in the fall of the year 1827 I hear Joseph found a gold bible I take Joseph aside & he says it is true I found it 4 years ago with my stone but only just got it because of the enchantment the old spirit come to me 3 times in the same dream & says dig up the gold but when I take it up the next morning the spirit transfigured himself from a white salamander in the bottom of the hole & struck me 3 times & held the treasure & would not let me have it because I lay it down to cover over the hole when the spirit says do not lay it down
(Extract from the so-called Salamander Letter)
Those of you who know me personally know that I have a very laid back personality. I don’t let much bother me, and that includes claims made against the Church. Things roll off my back pretty easily. That may be because I never had to drink from a fire hose; I learned the adult version of Church history, scripture, doctrine and practice slowly, incrementally, over time, and I just don’t remember being particularly bothered by any of those things I learned along the way, with one conspicuous exception: the Salamander Letter.
The Church, to its credit, published the text of the letter (which purported to be a letter written by Martin Harris from Palmyra on October 23, 1830) in the pages of the Church News on August 28, 1985. And for the first and only time that I can recall in my life, I was thrown for a real loop. It was so very weird! It was like looking at Church history through a bizarre fun house mirror. What could this possibly be? I frankly had no idea what to make of it. And it really bothered me.
Well, although I’m not an academic, I’m a frustrated one, and I do have scholarly interests. And so I followed my initial instinct, which was to roll up my sleeves and go to the library. And I began to do some reading on the subject of folk magic, a topic that was completely new to me at the time. At this late date I don’t recall what all I read, except for one article that was the most helpful to me at the time: Jon Butler, “Magic, Astrology, and the Early American Religious Heritage, 1600-1760,” American Historical Review 84 (April 1979): 317-46. That article was tremendously helpful to me, because it gave me a context for early American religious folk magic, and due to its parameters the article had nothing to do with Mormonism, which for me laid a useful foundation for then looking at the Mormon side of things.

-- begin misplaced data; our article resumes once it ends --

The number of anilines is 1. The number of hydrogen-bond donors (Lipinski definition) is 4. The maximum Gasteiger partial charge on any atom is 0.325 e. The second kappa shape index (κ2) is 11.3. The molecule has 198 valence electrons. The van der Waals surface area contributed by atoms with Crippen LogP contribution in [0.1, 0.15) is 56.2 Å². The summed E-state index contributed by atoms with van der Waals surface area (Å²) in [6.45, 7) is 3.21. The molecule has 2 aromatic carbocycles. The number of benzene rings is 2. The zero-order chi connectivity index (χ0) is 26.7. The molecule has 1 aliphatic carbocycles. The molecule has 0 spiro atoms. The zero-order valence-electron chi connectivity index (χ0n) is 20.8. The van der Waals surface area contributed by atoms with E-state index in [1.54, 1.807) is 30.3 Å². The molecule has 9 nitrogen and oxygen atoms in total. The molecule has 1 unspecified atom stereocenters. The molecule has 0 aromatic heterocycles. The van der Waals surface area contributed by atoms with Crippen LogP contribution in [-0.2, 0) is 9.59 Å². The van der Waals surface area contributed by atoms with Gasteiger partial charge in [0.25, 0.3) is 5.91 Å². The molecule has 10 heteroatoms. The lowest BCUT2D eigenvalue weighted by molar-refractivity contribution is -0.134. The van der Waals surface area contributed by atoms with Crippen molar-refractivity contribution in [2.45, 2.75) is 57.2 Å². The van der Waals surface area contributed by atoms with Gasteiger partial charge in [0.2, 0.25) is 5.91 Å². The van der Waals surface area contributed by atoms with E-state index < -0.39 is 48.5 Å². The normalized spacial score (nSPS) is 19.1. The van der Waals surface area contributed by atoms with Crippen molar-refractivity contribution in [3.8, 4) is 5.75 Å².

I followed that up by finding and reading a lot of Mormon historical writing on the subject. Again, at this late date I simply don’t recall everything I read, but I do remember some of the pieces that I found the most useful to me personally. One example was Richard Van Wagoner and Steve Walker, “Joseph Smith: ‘The Gift of Seeing‘,” Dialogue: A Journal of Mormon Thought 15/2 (Summer 1982).
Another example was BYU Studies 24/4 (Fall 1984), the entire issue of which was devoted to this topic. (This journal came out just shortly before it was learned that the letter was actually a Mark Hofmann forgery.) Here is the Table of Contents of that issue: